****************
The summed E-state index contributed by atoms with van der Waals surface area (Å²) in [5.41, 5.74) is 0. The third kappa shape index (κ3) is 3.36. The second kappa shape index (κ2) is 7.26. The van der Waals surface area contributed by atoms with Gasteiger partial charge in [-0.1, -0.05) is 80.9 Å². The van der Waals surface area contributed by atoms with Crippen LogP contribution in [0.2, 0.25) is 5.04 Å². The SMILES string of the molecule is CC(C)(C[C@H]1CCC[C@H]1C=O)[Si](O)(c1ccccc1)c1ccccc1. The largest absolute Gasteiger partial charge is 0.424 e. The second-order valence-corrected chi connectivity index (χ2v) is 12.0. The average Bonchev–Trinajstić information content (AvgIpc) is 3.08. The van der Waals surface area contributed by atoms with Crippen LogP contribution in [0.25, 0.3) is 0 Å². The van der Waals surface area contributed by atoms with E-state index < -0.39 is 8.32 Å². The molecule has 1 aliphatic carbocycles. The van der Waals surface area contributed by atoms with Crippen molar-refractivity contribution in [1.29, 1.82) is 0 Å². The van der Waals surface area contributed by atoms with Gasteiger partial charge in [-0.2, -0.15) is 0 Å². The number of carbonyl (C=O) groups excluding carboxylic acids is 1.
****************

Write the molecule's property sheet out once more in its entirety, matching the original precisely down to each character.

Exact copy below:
The summed E-state index contributed by atoms with van der Waals surface area (Å²) in [5.41, 5.74) is 0. The third kappa shape index (κ3) is 3.36. The second kappa shape index (κ2) is 7.26. The van der Waals surface area contributed by atoms with Gasteiger partial charge in [-0.1, -0.05) is 80.9 Å². The van der Waals surface area contributed by atoms with Crippen LogP contribution in [0.2, 0.25) is 5.04 Å². The SMILES string of the molecule is CC(C)(C[C@H]1CCC[C@H]1C=O)[Si](O)(c1ccccc1)c1ccccc1. The largest absolute Gasteiger partial charge is 0.424 e. The second-order valence-corrected chi connectivity index (χ2v) is 12.0. The average Bonchev–Trinajstić information content (AvgIpc) is 3.08. The van der Waals surface area contributed by atoms with Crippen LogP contribution in [0.25, 0.3) is 0 Å². The van der Waals surface area contributed by atoms with E-state index < -0.39 is 8.32 Å². The molecule has 1 aliphatic carbocycles. The van der Waals surface area contributed by atoms with Crippen molar-refractivity contribution in [1.29, 1.82) is 0 Å². The van der Waals surface area contributed by atoms with Gasteiger partial charge in [-0.2, -0.15) is 0 Å². The number of carbonyl (C=O) groups excluding carboxylic acids is 1.